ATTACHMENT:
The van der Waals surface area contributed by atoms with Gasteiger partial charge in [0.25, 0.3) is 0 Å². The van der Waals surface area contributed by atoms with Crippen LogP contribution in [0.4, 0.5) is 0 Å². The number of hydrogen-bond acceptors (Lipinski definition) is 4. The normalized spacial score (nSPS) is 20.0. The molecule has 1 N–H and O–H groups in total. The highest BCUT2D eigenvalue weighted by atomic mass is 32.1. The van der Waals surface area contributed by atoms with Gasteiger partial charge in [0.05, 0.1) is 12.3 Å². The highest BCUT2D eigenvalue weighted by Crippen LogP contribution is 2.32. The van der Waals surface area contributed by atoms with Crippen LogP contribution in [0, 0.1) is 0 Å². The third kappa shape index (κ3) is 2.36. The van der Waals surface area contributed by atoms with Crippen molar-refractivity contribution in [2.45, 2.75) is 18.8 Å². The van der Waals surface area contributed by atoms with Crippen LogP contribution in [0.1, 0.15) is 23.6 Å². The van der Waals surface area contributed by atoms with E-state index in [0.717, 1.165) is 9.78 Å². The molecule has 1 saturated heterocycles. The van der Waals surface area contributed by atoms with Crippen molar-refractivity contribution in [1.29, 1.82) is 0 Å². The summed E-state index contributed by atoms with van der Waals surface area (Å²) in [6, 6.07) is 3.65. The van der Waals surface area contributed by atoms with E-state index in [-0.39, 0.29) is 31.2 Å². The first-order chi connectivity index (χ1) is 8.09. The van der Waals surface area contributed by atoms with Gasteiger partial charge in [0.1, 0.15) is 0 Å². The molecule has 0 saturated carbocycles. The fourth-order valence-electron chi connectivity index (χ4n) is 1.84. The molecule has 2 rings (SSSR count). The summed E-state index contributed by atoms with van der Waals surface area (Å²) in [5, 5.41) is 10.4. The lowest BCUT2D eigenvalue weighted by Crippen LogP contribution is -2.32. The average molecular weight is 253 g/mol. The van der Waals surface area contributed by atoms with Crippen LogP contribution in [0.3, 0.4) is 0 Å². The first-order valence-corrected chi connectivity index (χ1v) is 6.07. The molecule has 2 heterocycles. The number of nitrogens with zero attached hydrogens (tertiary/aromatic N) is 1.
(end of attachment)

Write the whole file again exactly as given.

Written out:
The van der Waals surface area contributed by atoms with Gasteiger partial charge in [0.25, 0.3) is 0 Å². The van der Waals surface area contributed by atoms with Crippen LogP contribution in [0.4, 0.5) is 0 Å². The number of hydrogen-bond acceptors (Lipinski definition) is 4. The normalized spacial score (nSPS) is 20.0. The molecule has 1 N–H and O–H groups in total. The highest BCUT2D eigenvalue weighted by atomic mass is 32.1. The van der Waals surface area contributed by atoms with Gasteiger partial charge in [0.05, 0.1) is 12.3 Å². The highest BCUT2D eigenvalue weighted by Crippen LogP contribution is 2.32. The van der Waals surface area contributed by atoms with Crippen LogP contribution in [0, 0.1) is 0 Å². The third kappa shape index (κ3) is 2.36. The van der Waals surface area contributed by atoms with Crippen molar-refractivity contribution in [2.45, 2.75) is 18.8 Å². The van der Waals surface area contributed by atoms with Crippen LogP contribution in [0.1, 0.15) is 23.6 Å². The van der Waals surface area contributed by atoms with E-state index in [0.717, 1.165) is 9.78 Å². The molecule has 1 saturated heterocycles. The van der Waals surface area contributed by atoms with Crippen molar-refractivity contribution in [1.29, 1.82) is 0 Å². The summed E-state index contributed by atoms with van der Waals surface area (Å²) in [6, 6.07) is 3.65. The van der Waals surface area contributed by atoms with E-state index in [-0.39, 0.29) is 31.2 Å². The first-order chi connectivity index (χ1) is 8.09. The van der Waals surface area contributed by atoms with Gasteiger partial charge in [0.1, 0.15) is 0 Å². The molecule has 0 saturated carbocycles. The fourth-order valence-electron chi connectivity index (χ4n) is 1.84. The molecule has 2 rings (SSSR count). The summed E-state index contributed by atoms with van der Waals surface area (Å²) in [5, 5.41) is 10.4. The lowest BCUT2D eigenvalue weighted by Crippen LogP contribution is -2.32. The average molecular weight is 253 g/mol. The van der Waals surface area contributed by atoms with Crippen LogP contribution in [0.3, 0.4) is 0 Å². The first-order valence-corrected chi connectivity index (χ1v) is 6.07. The molecule has 2 heterocycles. The number of nitrogens with zero attached hydrogens (tertiary/aromatic N) is 1.